COVID positivity below 6%; 52% of hospitals in state still have critical staffing issues

Other indicators continue to decline as well.

FRANKFORT, Ky. (WTVQ) – Hospitalizations, positivity and just about every other key COVID indicator continue to decline but even so, 53% of the state’s hospitals say they still are experiencing critical staffing shortages.

That was among several key points Gov. Andy Beshear noted during a briefing Monday afternoon/

In Monday’s report (click here), the state announced 544 new cases of COVID-19 and a decreased positivity rate of 5.84%, the first time it’s been below 6% in months. The rate is down from 6.25% Friday, 6.53% Thursday, 6.83% Wednesday, 7.17% Tuesday and 7.36% last Monday.

Of the new cases, 112 were in people 18 and under. The state now has recorded 736,724 cases since the outbreak began.

“We are almost decreasing in cases at the speed that we increased,” said Gov. Andy Beshear. “That is a very good sign. Our weekly case numbers are the lowest they have been in 11 weeks. Our efforts to get more and more Kentuckians vaccinated have made a huge difference.”

The Governor highlighted a report that COVID-19 vaccinations could begin by early next month for children ages 5 to 11.

Beshear also shared more information from Kentucky health care leaders about COVID-19 vaccine booster shots.

“Over time, your immune response to the vaccine that you got slowly decreases. You are seeing a decrease in protection from getting COVID-19, but very little decrease in your protection from hospitalization. You are still very protected from severe COVID-19 and hospitalization,” said Dr. Rebecca Dutch, virologist at the University of Kentucky College of Medicine. “To decrease your chances of getting COVID, they are recommending that certain groups of people go ahead and get a booster. What that will do is basically give your immune system another chance to up its response level. It’s a protective mechanism.”

The Governor said if Kentuckians are over 65, have significant underlying conditions or are exposed to many people through their work, they should get a vaccination booster. The Moderna and Pfizer boosters are ready and available. Kentuckians who got the Johnson & Johnson (J&J) vaccine should talk to their doctor about whether they should get a different vaccine for their booster or get another J&J dose.

The state also reported 23 deaths. The state has now lost 9,640 people to COVID-related causes.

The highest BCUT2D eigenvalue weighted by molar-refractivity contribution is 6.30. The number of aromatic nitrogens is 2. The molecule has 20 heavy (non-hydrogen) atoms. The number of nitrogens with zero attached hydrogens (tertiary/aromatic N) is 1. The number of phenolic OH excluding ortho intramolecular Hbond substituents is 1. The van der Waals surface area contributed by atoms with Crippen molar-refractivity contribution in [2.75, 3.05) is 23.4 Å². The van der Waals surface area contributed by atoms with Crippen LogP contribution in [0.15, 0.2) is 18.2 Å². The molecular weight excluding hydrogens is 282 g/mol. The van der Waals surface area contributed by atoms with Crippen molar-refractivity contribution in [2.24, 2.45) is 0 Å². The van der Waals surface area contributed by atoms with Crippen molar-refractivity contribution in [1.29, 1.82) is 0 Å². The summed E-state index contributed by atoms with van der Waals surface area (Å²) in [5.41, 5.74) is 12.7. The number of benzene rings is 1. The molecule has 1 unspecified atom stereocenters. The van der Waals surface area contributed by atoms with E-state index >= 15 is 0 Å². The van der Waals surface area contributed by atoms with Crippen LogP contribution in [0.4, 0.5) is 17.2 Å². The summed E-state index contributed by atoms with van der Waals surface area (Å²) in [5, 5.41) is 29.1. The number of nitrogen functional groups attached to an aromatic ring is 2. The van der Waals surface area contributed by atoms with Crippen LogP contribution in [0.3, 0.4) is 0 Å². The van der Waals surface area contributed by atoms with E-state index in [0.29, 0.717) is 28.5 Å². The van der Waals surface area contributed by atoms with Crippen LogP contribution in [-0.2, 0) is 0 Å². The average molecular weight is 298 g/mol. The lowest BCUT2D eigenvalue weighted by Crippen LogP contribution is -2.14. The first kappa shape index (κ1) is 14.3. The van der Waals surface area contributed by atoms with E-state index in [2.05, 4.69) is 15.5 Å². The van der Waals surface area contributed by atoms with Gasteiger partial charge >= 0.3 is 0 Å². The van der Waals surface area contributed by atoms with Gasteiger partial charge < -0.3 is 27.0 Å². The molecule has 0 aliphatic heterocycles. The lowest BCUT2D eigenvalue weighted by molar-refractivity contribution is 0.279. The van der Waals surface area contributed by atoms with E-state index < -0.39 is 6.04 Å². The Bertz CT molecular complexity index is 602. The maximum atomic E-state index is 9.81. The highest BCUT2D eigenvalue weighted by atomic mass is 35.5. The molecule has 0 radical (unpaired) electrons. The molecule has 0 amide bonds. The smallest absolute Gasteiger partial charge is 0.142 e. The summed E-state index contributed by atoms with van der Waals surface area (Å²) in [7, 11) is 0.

During the week ending Oct. 24, 9,749 new COVID-19 cases were reported in Kentucky.

From March 1 to Oct. 20, 84.5% of COVID-19 cases, 91.6% of COVID-19 hospitalizations and 82.2% of COVID-19 deaths in Kentucky have been among those who are unvaccinated or partially vaccinated.

Other indicators saw a continued decline in Kentucky’s latest report.

Hospitalizations were at 919, the first time below 1,000 in weeks. The number was down from 1,012 Friday, 1,092 on Thursday, Wednesday’s 1,115, 1,202 on Tuesday and 1,193 last Monday.

The number of people in intensive care dropped to 281 from 289 Friday, 328 Thursday, 321 Wednesday, 355 Tuesday and 337 last Monday.

People on ventilators fell to 157 from 187 Friday, 199 Thursday, 207 Wednesday, 226 Tuesday and 219 last Monday.

But some numbers remain disturbing.

Statewide, ICU capacity in use remains above 90% in six of 10 regions and is at 100% in Region 6. Two other regions are above 80%. The improved number is that about 25% of that usage statewide is for COVID patients, a number that has slowly declined in the last eight weeks.

Meanwhile, ventilator use statewide is below 40% capacity in every region but one and is at about 13% in two regions.

And inpatient bed capacity is below 70% in all but two districts in the state and the amount used for COVID patients is below 10% in all but District 7.

During the week ending Oct. 24, 9,749 new COVID-19 cases were reported in Kentucky.

From March 1 to Oct. 20, 84.5% of COVID-19 cases, 91.6% of COVID-19 hospitalizations and 82.2% of COVID-19 deaths in Kentucky have been among those who are unvaccinated or partially vaccinated.

Beshear said the Federal Emergency Management Agency (FEMA) is providing financial assistance for COVID-19-related funeral expenses incurred after Jan. 20, 2020. FEMA’s COVID-19 funeral assistance helpline is 1-844-684-6333 (TTY: 800-462-7585), available 9 a.m. to 9 p.m. EDT Monday through Friday. For fastest service following their application, Kentuckians can begin submitting documentation online through DisasterAssistance.gov.

FEMA Emergency Medical Services (EMS) Strike Teams Update
Gov. Beshear said after eight weeks onsite in Bowling Green, Corbin, Lexington, Louisville and Somerset, five FEMA EMS strike teams – including a total of 25 ambulances and 50 staff members – received 2,191 transport requests, completed 1,957 patient transports and drove 70,915 miles with patients onboard. FEMA strike team staff members serving in Kentucky represented 14 states. The teams were demobilized Oct. 24, and today, Gov. Beshear thanked them for their selfless efforts.

“We thank FEMA and those who worked on these teams because yesterday was their last day of service,” said Gov. Beshear. “They are now headed to other places that need them more at the moment. We appreciate them.”

Kentucky Labor Market Update
The Governor said for August 2021 Kentucky had the fifth-highest hiring rate in the country.

“That means people are finding jobs, but I know we need them to find them faster,” Gov. Beshear said. “Five-point-five percent is exciting.”

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